(JTA) — The Israeli minister responsible for relations with Jews in the Diaspora has a message for the government of the country where most of them live: “Mind your own business.”
Amichai Chikli made the comment Sunday in a radio interview in Israel, where he was asked to address recent comments by U.S. ambassador Tom Nides, who said he was urging Israeli leaders to “pump the brakes” on their controversial effort to change the country’s judiciary.
Nides was echoing sentiments expressed by U.S. President Joe Biden about the judicial reform proposal, which would give the Knesset, Israel’s parliament, the power to overrule Supreme Court decisions. Biden said last week that both that checks and balances are part of the “genius” of democracy and that “building consensus for fundamental changes is really important.”
Nides said on a politics podcast that the Biden administration was pressing Israeli prime minister Benjamin Netanyahu to seek agreement rather than push the reforms through quickly. “We’re telling the prime minister, as I tell my kids, pump the brakes. Slow down, try to get a consensus, bring the parties together,” he said.
Chikli had a retort: “I say to the American ambassador, put on the brakes yourself and mind your own business,” he said. “You aren’t sovereign here, to get involved in the matter of judicial reform. We will be happy to discuss foreign and security matters with you. But respect our democracy.”
The message was in line with one that Chikli issued during his first public comments as Diaspora minister on American soil last month. And Netanyahu, too, appeared to reject the urging by Biden and Nides in a speech Sunday in Jerusalem to the Conference of Presidents of Major American Jewish Organizations, an umbrella that includes a broad range of groups.
“All democracies should respect the will of other free peoples, just like we respect their democratic decisions,” Netanyahu said. (His speech focused largely on the threat posed by Iran.)
Israeli president Isaac Herzog, who is trying to broker a compromise that would tone down the proposals that have drawn dire warnings from business leaders, army commanders and democracy watchdogs, said Sunday that he believes a deal could be reached in a matter of days. But it is unclear how seriously Netanyahu and his allies in the government are taking the possibility of compromise, with a top minister, Bezalel Smotrich, vowing on Sunday to press forward with the legislative process.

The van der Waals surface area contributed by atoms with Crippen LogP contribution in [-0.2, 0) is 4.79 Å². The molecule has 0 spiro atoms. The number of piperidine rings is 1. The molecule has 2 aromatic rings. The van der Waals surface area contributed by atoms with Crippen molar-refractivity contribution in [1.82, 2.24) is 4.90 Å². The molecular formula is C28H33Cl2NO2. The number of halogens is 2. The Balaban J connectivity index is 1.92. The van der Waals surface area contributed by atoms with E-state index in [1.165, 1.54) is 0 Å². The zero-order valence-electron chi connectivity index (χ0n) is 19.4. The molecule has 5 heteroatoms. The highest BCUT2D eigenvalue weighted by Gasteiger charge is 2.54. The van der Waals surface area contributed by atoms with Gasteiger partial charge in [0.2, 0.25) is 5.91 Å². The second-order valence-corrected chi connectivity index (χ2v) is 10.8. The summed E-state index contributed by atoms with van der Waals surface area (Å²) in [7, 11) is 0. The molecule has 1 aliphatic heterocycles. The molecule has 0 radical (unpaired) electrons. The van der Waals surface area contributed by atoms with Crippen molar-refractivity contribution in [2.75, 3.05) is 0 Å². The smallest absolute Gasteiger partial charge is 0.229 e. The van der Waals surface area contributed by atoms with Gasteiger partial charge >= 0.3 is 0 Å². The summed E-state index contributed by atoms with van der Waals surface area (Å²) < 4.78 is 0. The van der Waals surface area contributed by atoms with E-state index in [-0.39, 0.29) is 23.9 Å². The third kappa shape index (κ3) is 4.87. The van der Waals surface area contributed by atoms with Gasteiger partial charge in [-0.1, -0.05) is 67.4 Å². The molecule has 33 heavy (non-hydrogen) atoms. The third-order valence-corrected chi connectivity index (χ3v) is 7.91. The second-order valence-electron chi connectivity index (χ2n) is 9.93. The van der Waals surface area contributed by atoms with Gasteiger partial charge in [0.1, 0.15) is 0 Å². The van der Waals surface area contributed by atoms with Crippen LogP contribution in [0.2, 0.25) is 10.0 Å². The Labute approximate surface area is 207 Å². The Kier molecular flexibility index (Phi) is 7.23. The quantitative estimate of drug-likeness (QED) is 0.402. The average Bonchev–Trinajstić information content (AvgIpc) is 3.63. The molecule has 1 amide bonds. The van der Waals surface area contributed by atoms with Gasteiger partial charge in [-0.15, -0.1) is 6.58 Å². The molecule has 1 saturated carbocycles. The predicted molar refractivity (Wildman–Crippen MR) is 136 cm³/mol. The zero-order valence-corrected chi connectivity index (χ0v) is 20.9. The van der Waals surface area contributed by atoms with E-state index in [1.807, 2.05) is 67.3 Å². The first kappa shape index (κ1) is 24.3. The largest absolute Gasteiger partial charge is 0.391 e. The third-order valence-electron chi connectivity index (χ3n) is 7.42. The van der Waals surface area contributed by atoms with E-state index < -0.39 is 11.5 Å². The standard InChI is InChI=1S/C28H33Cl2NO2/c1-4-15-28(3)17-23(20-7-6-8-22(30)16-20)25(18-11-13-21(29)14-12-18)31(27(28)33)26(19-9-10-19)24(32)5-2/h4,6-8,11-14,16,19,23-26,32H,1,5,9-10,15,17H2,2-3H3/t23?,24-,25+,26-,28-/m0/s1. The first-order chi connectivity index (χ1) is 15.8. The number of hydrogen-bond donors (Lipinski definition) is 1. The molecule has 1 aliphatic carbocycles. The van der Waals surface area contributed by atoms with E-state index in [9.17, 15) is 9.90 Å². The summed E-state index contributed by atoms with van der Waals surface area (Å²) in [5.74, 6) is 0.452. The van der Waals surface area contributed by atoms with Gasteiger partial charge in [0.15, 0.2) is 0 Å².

In Israel, opposition to the proposed reforms appears only to have grown, with protests this weekend swelling to more than 220,000 people across several cities, according to their organizers. That would be equivalent to nearly than 2.5% of the country’s population.
In the United States, the proposed reforms have caused angst among some American Jews who fear that Israel increasingly does not reflect their values.
The moment is also exposing Israel to renewed criticism. “Do you think that democracy is in peril in Israel right now?” Sen. Bernie Sanders, the independent from Vermont, was asked on CBS News’ “Face the Nation” Sunday morning. “I do,” Sanders said, saying as he has before that the United States should “put some strings attached” to the aid it delivers to Israel. “You cannot run a racist government, you cannot turn your back on the two-state solution, you cannot demean the Palestinian people there, you just can’t do and come to America and ask for money.”
Host Margaret Brennan asked whether he had spoken to the Biden administration about his feelings. “They’ve been very careful giving criticism of the Netanyahu government,” she noted.
“I am not careful about it,” Sanders responded. “I am embarrassed that in Israel you have a government of that nature right now.”
Phyllis Pollock died at home Sunday September 3, 2023 in Winnipeg, after a courageous lifetime battle with cancer.
Phyllis was a mother of four: Gary (Laura), daughter Randi, Steven (deceased in 2010) (Karen), and Robert. Phyllis also had two grandchildren: Lauren and Quinn.
Born in Fort Frances, Ontario on February 7, 1939, Phyllis was an only child to Ruby and Alex Lerman. After graduating high school, Phyllis moved to Winnipeg where she married and later divorced Danny Pollock, the father of her children. She moved to Beverly Hills in 1971, where she raised her children.
Phyllis had a busy social life and lucrative real estate career that spanned over 50 years, including new home sales with CoastCo. Phyllis was the original sales agent for three buildings in Santa Monica, oceanfront: Sea Colony I, Sea Colony II, and Sea Colony. She was known as the Sea Colony Queen. She worked side by side with her daughter Randi for about 25 years – handling over 600 transactions, including sales and leases within the three phases of Sea Colony alone.
Phyllis had more energy than most people half her age. She loved entertaining, working in the real estate field, meeting new and interesting people everyday no matter where she went, and thrived on making new lifelong friends. Phyllis eventually moved to the Sea Colony in Santa Monica where she lived for many years before moving to Palm Desert, then Winnipeg.